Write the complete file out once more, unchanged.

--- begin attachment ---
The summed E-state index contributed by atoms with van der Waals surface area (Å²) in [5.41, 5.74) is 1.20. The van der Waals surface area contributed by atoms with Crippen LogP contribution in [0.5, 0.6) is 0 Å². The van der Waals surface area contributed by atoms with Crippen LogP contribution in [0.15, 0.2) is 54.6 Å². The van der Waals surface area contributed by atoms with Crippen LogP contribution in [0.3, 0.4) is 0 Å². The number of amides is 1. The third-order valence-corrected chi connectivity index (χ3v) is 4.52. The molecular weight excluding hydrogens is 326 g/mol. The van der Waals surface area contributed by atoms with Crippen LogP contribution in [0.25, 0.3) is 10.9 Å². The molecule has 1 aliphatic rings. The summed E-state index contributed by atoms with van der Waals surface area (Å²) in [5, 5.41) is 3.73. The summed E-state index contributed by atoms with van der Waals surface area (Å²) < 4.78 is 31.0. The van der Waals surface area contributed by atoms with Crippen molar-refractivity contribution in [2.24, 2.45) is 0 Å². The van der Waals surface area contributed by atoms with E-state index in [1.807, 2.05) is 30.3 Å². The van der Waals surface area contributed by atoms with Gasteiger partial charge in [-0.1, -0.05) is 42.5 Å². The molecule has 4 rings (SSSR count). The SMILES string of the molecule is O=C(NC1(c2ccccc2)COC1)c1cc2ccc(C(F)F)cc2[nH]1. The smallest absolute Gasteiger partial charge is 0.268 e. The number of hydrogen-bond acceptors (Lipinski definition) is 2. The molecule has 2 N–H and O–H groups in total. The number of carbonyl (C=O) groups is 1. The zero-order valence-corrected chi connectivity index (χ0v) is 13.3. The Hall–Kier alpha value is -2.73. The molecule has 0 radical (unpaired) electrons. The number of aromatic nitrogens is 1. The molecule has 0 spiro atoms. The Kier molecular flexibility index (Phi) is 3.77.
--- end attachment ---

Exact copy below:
The summed E-state index contributed by atoms with van der Waals surface area (Å²) in [5.41, 5.74) is 1.20. The van der Waals surface area contributed by atoms with Crippen LogP contribution in [0.5, 0.6) is 0 Å². The van der Waals surface area contributed by atoms with Crippen LogP contribution in [0.15, 0.2) is 54.6 Å². The van der Waals surface area contributed by atoms with Crippen LogP contribution in [0.3, 0.4) is 0 Å². The number of amides is 1. The third-order valence-corrected chi connectivity index (χ3v) is 4.52. The molecular weight excluding hydrogens is 326 g/mol. The van der Waals surface area contributed by atoms with Crippen LogP contribution in [0.25, 0.3) is 10.9 Å². The molecule has 1 aliphatic rings. The summed E-state index contributed by atoms with van der Waals surface area (Å²) in [5, 5.41) is 3.73. The summed E-state index contributed by atoms with van der Waals surface area (Å²) < 4.78 is 31.0. The van der Waals surface area contributed by atoms with Crippen molar-refractivity contribution in [2.24, 2.45) is 0 Å². The van der Waals surface area contributed by atoms with E-state index in [1.807, 2.05) is 30.3 Å². The van der Waals surface area contributed by atoms with Gasteiger partial charge in [-0.1, -0.05) is 42.5 Å². The molecule has 4 rings (SSSR count). The SMILES string of the molecule is O=C(NC1(c2ccccc2)COC1)c1cc2ccc(C(F)F)cc2[nH]1. The smallest absolute Gasteiger partial charge is 0.268 e. The number of hydrogen-bond acceptors (Lipinski definition) is 2. The molecule has 2 N–H and O–H groups in total. The number of carbonyl (C=O) groups is 1. The zero-order valence-corrected chi connectivity index (χ0v) is 13.3. The Hall–Kier alpha value is -2.73. The molecule has 0 radical (unpaired) electrons. The number of aromatic nitrogens is 1. The molecule has 0 spiro atoms. The Kier molecular flexibility index (Phi) is 3.77.